Catherine Howe’s lush and breathtaking debut album What A Beautiful Place never even hit the shelves before Reflection Records went belly up in 1971. As a result, Howe was robbed of recognition, going on to a meager career in music before finally retiring to her hometown of Halifax, Nova Scotia. Now, 35 years later, the Numero Group has finally reissued a fully remastered version of Howe’s first album. Second chances are relatively nonexistent in the music industry, and when they do come along, it’s usually for good reason.
So why does a relative unknown’s debut record still need to be heard? As Beautiful Place‘s opening vibraphones chime their ascending arpeggios in “Prologue,” Howe’s trite-seeming title transforms into an appropriate label. Perhaps jazz great Ornette Coleman said it best: “Beauty is a rare thing.” And they don’t come any more rare than this.
Paired with American jazz pianist Bobby Scott, simple folk songs flourish within Scott’s sophisticated arrangements and lavish production. Even the London Symphony orchestra makes an appearance as bassoon, flute, flugelhorn and timpani flesh out the skeletons of song. While the arrangements are indeed intricate, they never get in the way of Howe’s enchantingly pure folk melodies. On “Up North,” Howe’s voice, channeling Karen Carpenter as much as Carole King, sails over a sea of instrumentation while Scott’s not-so-subtle bluesy piano lines make for a fine contrast.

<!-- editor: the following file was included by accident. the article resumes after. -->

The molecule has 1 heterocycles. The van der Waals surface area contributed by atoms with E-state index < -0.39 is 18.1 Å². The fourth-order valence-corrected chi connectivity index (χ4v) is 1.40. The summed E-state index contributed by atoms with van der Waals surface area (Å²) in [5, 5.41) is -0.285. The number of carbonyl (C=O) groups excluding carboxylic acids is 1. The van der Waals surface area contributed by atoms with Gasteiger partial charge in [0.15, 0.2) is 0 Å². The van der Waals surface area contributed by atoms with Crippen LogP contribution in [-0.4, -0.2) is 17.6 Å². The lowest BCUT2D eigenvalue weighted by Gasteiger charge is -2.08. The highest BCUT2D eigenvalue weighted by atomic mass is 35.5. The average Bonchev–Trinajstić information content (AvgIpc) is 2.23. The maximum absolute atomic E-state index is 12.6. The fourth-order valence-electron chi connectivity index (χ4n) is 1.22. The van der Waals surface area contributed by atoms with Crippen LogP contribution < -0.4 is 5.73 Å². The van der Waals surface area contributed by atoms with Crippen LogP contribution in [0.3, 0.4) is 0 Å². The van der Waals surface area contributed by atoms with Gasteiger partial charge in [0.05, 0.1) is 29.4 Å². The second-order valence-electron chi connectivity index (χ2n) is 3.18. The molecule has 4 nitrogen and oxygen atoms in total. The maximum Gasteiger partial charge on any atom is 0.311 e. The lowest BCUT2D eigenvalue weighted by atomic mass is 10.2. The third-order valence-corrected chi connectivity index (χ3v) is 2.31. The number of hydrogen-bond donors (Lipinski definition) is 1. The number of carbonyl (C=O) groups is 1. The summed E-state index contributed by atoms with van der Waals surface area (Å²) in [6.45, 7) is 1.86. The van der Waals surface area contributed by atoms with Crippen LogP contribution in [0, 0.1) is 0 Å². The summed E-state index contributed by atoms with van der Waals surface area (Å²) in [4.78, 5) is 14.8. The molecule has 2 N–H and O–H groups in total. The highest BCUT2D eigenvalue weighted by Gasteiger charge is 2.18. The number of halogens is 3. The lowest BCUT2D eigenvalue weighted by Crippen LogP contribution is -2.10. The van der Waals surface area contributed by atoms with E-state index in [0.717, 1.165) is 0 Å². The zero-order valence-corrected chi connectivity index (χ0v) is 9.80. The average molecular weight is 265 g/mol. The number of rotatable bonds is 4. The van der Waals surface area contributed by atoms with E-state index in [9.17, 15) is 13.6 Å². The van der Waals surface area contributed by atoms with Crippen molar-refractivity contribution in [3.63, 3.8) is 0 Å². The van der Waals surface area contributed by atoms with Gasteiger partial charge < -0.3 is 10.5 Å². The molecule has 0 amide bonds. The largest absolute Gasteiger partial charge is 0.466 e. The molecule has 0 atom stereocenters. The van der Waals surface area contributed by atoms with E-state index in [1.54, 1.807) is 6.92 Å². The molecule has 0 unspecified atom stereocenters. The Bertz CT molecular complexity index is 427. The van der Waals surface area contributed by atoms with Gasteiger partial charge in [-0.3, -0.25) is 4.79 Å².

Since many of the tracks are modeled in this fashion – sweeping instrumentation hidden underneath Howe’s whisper-soft vocals and Scott’s funky piano fills – the record occasionally teeters on redundancy. Thankfully, there’s enough emotional weight in songs like “What A Beautiful Place” to keep things interesting. The title track offers a strong vocal attack and the driving rhythm evokes Carole King’s “I Feel the Earth Move.” But the earth doesn’t move too far before Howe returns to her soft-spoken reflection on the following track “The Innocence Of a Child.”
The melancholy of “On A Misty Morning” is especially poignant. As strings and horn roll along as slowly and steadily as a thick fog, Howe’s voice is confident. Nevertheless, there is sadness undercutting Howe’s performance – as if she already knows the fate of the record.
It isn’t until the final track, however, that the listener fully grasps Howe’s dual nature – confident and tragic. In a thick Yorkshire accent, Howe speaks: “I have said what I have said. That is all. That is enough. The words are different when thought in red. And I don’t expect to pay for living and hiding in yellow fields.”
Howe isn’t making any apologies for her bold and honest record. Not to be mistaken as art for art’s sake, What A Beautiful Place is as adventurous in its production as it is comforting in its folk simplicity. The only real tragedy is that it’s taken 36 years for this record to finally be heard. The musical landscape Howe created in 1971 is as alive as it ever was and ready to be rediscovered.
What a Beautiful Place
Rating: 4 out of 5 stars